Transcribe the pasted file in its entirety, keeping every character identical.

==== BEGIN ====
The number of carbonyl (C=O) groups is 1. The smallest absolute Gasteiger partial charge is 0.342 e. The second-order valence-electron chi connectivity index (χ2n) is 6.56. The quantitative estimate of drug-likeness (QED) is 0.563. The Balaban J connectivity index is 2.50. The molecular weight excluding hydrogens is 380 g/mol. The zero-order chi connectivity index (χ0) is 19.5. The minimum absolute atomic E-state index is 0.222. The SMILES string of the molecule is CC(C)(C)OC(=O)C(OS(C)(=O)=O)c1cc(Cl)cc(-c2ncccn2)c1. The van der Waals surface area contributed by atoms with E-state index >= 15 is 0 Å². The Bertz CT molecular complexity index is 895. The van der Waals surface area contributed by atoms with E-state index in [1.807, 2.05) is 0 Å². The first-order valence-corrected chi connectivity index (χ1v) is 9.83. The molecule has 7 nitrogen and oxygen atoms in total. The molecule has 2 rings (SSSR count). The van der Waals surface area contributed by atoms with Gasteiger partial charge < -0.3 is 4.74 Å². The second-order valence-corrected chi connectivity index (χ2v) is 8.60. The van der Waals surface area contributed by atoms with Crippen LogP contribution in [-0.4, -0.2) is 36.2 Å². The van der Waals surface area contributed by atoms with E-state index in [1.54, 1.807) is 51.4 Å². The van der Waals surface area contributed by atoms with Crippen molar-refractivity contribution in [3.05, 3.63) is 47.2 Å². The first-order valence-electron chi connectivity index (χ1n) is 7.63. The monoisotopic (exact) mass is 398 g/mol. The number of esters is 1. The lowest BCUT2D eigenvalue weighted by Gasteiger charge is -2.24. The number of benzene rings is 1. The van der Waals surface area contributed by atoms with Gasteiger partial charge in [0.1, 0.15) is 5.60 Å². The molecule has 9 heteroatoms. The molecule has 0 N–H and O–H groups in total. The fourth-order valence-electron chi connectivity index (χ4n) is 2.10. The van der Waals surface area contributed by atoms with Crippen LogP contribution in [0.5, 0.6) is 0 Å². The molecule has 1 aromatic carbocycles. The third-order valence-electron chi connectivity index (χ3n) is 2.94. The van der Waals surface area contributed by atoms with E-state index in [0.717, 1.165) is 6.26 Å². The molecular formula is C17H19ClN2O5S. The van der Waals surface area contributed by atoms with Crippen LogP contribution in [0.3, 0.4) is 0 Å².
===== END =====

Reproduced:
The number of carbonyl (C=O) groups is 1. The smallest absolute Gasteiger partial charge is 0.342 e. The second-order valence-electron chi connectivity index (χ2n) is 6.56. The quantitative estimate of drug-likeness (QED) is 0.563. The Balaban J connectivity index is 2.50. The molecular weight excluding hydrogens is 380 g/mol. The zero-order chi connectivity index (χ0) is 19.5. The minimum absolute atomic E-state index is 0.222. The SMILES string of the molecule is CC(C)(C)OC(=O)C(OS(C)(=O)=O)c1cc(Cl)cc(-c2ncccn2)c1. The van der Waals surface area contributed by atoms with E-state index >= 15 is 0 Å². The Bertz CT molecular complexity index is 895. The van der Waals surface area contributed by atoms with E-state index in [1.807, 2.05) is 0 Å². The first-order valence-corrected chi connectivity index (χ1v) is 9.83. The molecule has 7 nitrogen and oxygen atoms in total. The molecule has 2 rings (SSSR count). The van der Waals surface area contributed by atoms with Gasteiger partial charge < -0.3 is 4.74 Å². The second-order valence-corrected chi connectivity index (χ2v) is 8.60. The van der Waals surface area contributed by atoms with Crippen LogP contribution in [-0.4, -0.2) is 36.2 Å². The van der Waals surface area contributed by atoms with E-state index in [1.54, 1.807) is 51.4 Å². The van der Waals surface area contributed by atoms with Crippen molar-refractivity contribution in [3.05, 3.63) is 47.2 Å². The first-order valence-electron chi connectivity index (χ1n) is 7.63. The monoisotopic (exact) mass is 398 g/mol. The number of esters is 1. The lowest BCUT2D eigenvalue weighted by Gasteiger charge is -2.24. The number of benzene rings is 1. The van der Waals surface area contributed by atoms with Gasteiger partial charge in [0.1, 0.15) is 5.60 Å². The molecule has 9 heteroatoms. The molecule has 0 N–H and O–H groups in total. The fourth-order valence-electron chi connectivity index (χ4n) is 2.10. The van der Waals surface area contributed by atoms with Crippen LogP contribution in [0.5, 0.6) is 0 Å². The molecule has 1 aromatic carbocycles. The third-order valence-electron chi connectivity index (χ3n) is 2.94. The van der Waals surface area contributed by atoms with E-state index in [0.717, 1.165) is 6.26 Å². The molecular formula is C17H19ClN2O5S. The van der Waals surface area contributed by atoms with Crippen LogP contribution in [0.3, 0.4) is 0 Å².